The Sharpless of David Stephenson was strongly voiced even though he gave more the impression of an English baritone trying too hard to sound more Italianate. Sometimes pushing too hard and sounding blustery. But his involvement with the character at an emotional level was evident. Looking forward to seeing him sing Macbeth for Scottish Opera next March, can imagine him a much better match for Verdi’s denser writing.

The supporting roles were performed to a high standard, with the standouts being the pantomime pimp of a Goro by Robert Burt and the alluringly voiced and apologetically distant Kate Pinkerton of  Chloe Hinton. Manlio Benzi’s conducting was swift and forceful moving along the action to its crushing conclusion.

But the evening had one towering performance, that one of Duprels. Who despite my misgivings on Puccini’s musical language and subject matter gave a stunningly believable Cio-Cio San, lithe in body, economical in gestures and overall movement but with luscious vocal supplies that lifted this production to a much higher level. Her good taste and decorum made a character that is pathetic as it is loving and betrayed. Selfish in her lack of acceptance of change and yet shame claiming her life. A level of complexity that interweave drama, poetry and music to a seductive mix, only possible through the alchemic power of opera.

Some tweets from the evening

Curtain Call Video

OHP Butterfly List

From darkness to light / Lulu + The Cunning Little Vixen / Welsh National Opera, Cardiff – 23+24 February 2013

2 Mar

WNO Lulu+VixenLast weekend had my first live experience of Welsh National Opera and I am delighted to report back I was left with the impression that this may be the finest regional company in the UK. Their programming under the directorship of David Pountney has been inspired and was intrigued by the pairing of his brand new staging for Lulu and his 1980 production for the Cunning Little Vixen. His style has evolved over the years but there is the unmistakable stamp of his touch and the total focus on the singers.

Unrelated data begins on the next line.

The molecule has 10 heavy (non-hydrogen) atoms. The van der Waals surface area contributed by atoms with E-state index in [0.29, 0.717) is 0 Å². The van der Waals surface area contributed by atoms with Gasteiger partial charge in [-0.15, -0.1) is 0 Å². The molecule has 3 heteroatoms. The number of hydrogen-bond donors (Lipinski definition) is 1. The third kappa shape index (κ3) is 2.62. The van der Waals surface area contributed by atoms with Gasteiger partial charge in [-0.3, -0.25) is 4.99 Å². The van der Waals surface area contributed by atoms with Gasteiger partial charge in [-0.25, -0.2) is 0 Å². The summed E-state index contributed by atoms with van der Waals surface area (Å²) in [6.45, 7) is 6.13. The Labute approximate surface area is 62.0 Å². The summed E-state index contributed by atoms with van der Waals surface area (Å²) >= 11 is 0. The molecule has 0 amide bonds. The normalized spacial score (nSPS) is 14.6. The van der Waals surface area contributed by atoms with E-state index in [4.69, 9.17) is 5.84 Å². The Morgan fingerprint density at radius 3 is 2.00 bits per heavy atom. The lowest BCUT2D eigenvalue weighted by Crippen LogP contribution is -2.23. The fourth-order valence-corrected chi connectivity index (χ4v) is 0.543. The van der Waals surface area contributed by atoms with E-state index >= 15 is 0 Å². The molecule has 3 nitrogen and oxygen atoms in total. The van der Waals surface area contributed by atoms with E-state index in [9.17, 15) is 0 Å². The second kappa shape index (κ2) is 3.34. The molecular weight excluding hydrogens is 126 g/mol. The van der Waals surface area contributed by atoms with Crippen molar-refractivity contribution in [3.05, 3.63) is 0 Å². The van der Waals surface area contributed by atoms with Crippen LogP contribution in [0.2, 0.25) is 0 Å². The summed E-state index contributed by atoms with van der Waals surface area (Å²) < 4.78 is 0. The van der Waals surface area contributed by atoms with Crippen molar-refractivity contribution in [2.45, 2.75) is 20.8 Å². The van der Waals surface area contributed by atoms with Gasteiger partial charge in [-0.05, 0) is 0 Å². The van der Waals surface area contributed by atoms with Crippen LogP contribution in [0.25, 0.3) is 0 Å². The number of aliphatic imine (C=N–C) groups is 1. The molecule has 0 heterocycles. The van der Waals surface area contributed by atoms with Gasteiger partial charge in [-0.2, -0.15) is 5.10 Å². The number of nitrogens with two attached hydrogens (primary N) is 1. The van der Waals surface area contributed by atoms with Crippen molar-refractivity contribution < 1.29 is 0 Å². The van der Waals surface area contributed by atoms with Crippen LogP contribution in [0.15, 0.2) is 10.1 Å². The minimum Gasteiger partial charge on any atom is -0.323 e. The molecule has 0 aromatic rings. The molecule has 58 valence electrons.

On the Saturday night seeing my first live Lulu was all too exciting and being at front row and getting the full blast of this truly outstanding orchestra it was a treat for the senses. The conducting of Lothar Koenigs was confident and brought out the underlying lyricism of the score without losing the steely edge that Berg imparted on it. The staging has a paired down freshness that makes a problematic work like Lulu look effortless. The use of colour for each of the scenes was distinctive and very conspicuous adding a layer of warmth but also a sense of separation between scenes .

The set is made up of a central round enclosure in untreated, gleaming metal sections that opens up for Act Two to make space for the wonderfully fleshy bed that Lulu and Alwa make love before they flee to Paris. For the other two Acts the enclosure remains closed and flanked by movable platforms that add entrances for the singers and multiple levels. The central core of the enclosure remains initially empty till a spiral staircase descends creating a new stage dynamic. Possibly the most effective use of it, is when the frosted tube enclosing the lower part of the metal cylinder reaches the floor and becomes the room that Lulu’s final killing by Jack the Ripper takes place. With Marie Arnet screaming a haunted nein before her blood splattered naked body rests again the semi transparent wall. A finale chilling and gruesome enough to make one take notice. All of this is overseen by a disturbing Hans Bellmer inspired sculpture made out of just legs featuring as the stand in for Lulu’s portrait and contributed to the overall surreal look. The industrial look of the set makes overt reference to the aesthetic of Oskar Schlemmer and his designs for the Bauhaus, a contemporary of Berg and a hugely influential figure in the world of avant-garde theatre. If ever there was a production that felt that it evokes Berg’s own times this is the one.